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Judging Up The Place

As personal finance bloggers, we are extremely passionate about helping people with budgets, saving money and investing.  One of the downsides of being so passionate about money is that we have to constantly keep ourselves in check regarding judging how other people do things – especially how people spend their money.

It Is PERSONAL Finance

Here is the thing – there is a reason why they call it personal finance.  Money can bring up a wide range of emotions – excitement when you have it, sadness or stress when you don’t.  For some people money brings nothing but sadness – and a life without wealth would make them happier than ever before.  Our role as writers and as financial coaches is to guide those who have questions to find answers – not to tell people who have made their decision that they are wrong.

This is where things are particularly difficult; wanting desperately to help someone who doesn’t actually want (or think they need) help.  This is where the judgement comes in:  How can they possibly think it is a good idea to spend that type of money on gifts for each other? Why do they spend so much money on vacations – don’t they think about their future?  It comes down to priorities – and as long as people are actively making priority decisions who am I to tell them they have their priorities out of whack.  There is an old financial saying “Don’t tell me what you value, show me your budget, I’ll tell you what you value”.  How people want to spend their money is their decision.

The Black Hole

The problem is that a lot of people spend without thinking – they aren’t making decisions on how to spend their money, they are just spending it.  This is where problems arise – and generally debt starts to show its ugly face.  If you have ever watched any of Gail Vaz-Oxlade’s shows (Til Debt Do Us Part, Princess and Money Moron), you know one of the first steps she takes is to show people what they spend money on.  These people generally don’t have any idea how much money they are spending – and what they are spending it on.  Their money is being sucked in a black hole often spending their full income in cash and then again on credit.  Even in this case this is no time for judgement.  These people need help not raised eyebrows.

When You Say You’re Wrong…You’re Wrong

It is very easy to take a quick look at someone’s finances and tell them they are wrong.  All you are really saying is “This is what you are doing differently from me – and since I’m right you have to be wrong”.  Well if there was only one way to do things and you were doing it – maybe – but more likely, you are in the wrong for judging the decisions of others.  That said, there is no need to keep your suggestions hidden – we all want to help right?  So whether you are active in financial coaching, planning, writing or if you are just interested in personal finance – try your hardest to focus on opening people’s eyes rather than slapping them in the face.  I know I’m guilty of it myself, especially with friends and family where I care so much but end up caring the wrong way.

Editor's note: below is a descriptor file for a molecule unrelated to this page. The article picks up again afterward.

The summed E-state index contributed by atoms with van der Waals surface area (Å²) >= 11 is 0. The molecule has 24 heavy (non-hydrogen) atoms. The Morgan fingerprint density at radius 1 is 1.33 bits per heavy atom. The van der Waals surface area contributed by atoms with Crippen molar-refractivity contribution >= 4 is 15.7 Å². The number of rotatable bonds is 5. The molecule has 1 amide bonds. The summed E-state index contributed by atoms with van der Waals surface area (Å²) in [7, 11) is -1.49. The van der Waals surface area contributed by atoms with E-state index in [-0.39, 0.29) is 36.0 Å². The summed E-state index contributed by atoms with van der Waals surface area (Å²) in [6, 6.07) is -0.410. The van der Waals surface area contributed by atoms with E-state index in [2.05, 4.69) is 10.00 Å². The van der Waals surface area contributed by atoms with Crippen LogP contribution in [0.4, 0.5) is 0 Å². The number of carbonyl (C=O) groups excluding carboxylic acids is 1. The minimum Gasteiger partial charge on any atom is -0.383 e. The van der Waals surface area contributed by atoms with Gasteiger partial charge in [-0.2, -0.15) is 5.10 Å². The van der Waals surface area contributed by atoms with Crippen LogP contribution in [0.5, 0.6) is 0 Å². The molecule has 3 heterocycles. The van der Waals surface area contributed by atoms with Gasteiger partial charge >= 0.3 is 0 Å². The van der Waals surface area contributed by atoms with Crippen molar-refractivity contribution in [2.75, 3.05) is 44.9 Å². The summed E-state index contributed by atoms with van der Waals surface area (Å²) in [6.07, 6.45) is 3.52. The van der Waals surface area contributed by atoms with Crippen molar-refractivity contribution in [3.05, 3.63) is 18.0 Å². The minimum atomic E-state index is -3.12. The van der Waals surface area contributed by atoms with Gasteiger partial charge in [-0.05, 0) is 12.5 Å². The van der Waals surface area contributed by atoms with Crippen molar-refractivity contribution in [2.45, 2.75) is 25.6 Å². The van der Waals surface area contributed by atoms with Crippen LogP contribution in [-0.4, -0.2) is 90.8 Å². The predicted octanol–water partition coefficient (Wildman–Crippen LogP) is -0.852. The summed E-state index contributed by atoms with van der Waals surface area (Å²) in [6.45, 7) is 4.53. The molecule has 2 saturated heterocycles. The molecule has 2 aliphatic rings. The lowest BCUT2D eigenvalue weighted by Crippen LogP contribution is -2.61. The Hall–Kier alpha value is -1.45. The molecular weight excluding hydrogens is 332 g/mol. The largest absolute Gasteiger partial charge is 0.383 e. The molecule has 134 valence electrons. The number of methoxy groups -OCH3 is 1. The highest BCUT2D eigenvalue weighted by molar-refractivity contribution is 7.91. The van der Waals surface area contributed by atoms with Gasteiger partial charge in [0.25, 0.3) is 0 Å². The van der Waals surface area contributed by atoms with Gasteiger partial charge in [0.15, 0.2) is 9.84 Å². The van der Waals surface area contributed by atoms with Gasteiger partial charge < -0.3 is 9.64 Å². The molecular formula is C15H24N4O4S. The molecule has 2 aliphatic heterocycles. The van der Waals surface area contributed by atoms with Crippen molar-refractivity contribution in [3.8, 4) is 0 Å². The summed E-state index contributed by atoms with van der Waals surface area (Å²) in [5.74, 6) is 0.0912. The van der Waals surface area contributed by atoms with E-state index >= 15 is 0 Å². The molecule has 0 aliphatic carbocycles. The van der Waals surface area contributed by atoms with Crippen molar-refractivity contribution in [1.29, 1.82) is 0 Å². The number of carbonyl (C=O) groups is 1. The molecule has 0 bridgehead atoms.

It Is All About The Wording

If you do feel the need to intervene in someone’s personal finance decisions – there are different ways to approach the conversation.  Which of these do you think is more helpful?

“Do you even know what you spend money on?” or “Have you lined up your goals with your spending habits to make sure you are covering what you really want out of your money?”

“Investing in GICs is stupid – stocks are the way to go!” or “You’ve already made an amazing step by starting to invest in your future.  Let’s look at some other investment strategies to see if there is anything that better suits your goals”

“You spent way too much money on that couch” or “I’ve never purchased a couch at that level – if you don’t mind me asking what drew you to this model?”.  That one is borderline but you are taking on the role of seeking information on their thoughts rather than imposing your own.

Have you ever felt judged by someone who thinks more about money than you do?  Do you have any suggestions for financial bloggers just like us on how we can better approach the conversation?

Scott

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